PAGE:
Sweet wet juice sprayed the face of a first-row audience member. He gawped with delight. In front of him, a ripe banana was slapping with urgent fervour the damp scoop of a rockmelon. A condom-wrapped mic hovered near the fruity genitals. Every slop, squelch and smoosh quivered the molecules of Belvoir’s intimate downstairs.

Sheridan Harbridge and Michael Whalley. Photograph © Brett Boardman

This is but one of the cascades of foley effects performed live on stage in David Finnigan’s 44 Sex Acts in One Week– a play written for theatre, adapted due to COVID into a radio play, and now re-adapted again by associate director Kip Chapman, evolving only partially to the stage for voyeuristic visual effect. Finnigan is the mind behind the controversial Kill Climate Deniersthat premiered in 2018 thanks to winning a Griffin Award, and was almost shut down in development after a pre-emptive conservative outcry led by Andrew Bolt. Here, he continues his preoccupation with provocation surging from the irreverent left. A play about modern age erotics, the crass exploitations of capitalism and ecological collapse, 44...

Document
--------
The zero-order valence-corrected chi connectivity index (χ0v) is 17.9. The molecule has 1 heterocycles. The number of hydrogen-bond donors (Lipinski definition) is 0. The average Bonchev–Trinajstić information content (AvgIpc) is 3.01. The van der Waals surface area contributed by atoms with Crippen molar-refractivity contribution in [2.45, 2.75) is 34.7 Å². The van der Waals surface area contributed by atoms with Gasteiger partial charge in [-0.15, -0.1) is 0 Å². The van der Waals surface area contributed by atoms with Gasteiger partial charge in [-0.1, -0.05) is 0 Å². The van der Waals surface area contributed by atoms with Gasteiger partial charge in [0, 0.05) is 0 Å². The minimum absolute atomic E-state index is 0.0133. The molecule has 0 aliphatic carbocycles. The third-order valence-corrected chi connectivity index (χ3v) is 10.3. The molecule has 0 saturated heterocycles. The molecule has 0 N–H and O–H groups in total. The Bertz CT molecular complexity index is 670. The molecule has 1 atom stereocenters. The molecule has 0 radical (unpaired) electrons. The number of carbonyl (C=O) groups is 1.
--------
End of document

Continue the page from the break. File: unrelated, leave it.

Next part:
Access our paywalled content and archive of magazines, regular news and features for the limited offer of $3 per month. Support independent journalism.

Subscribe now or log in to continue reading.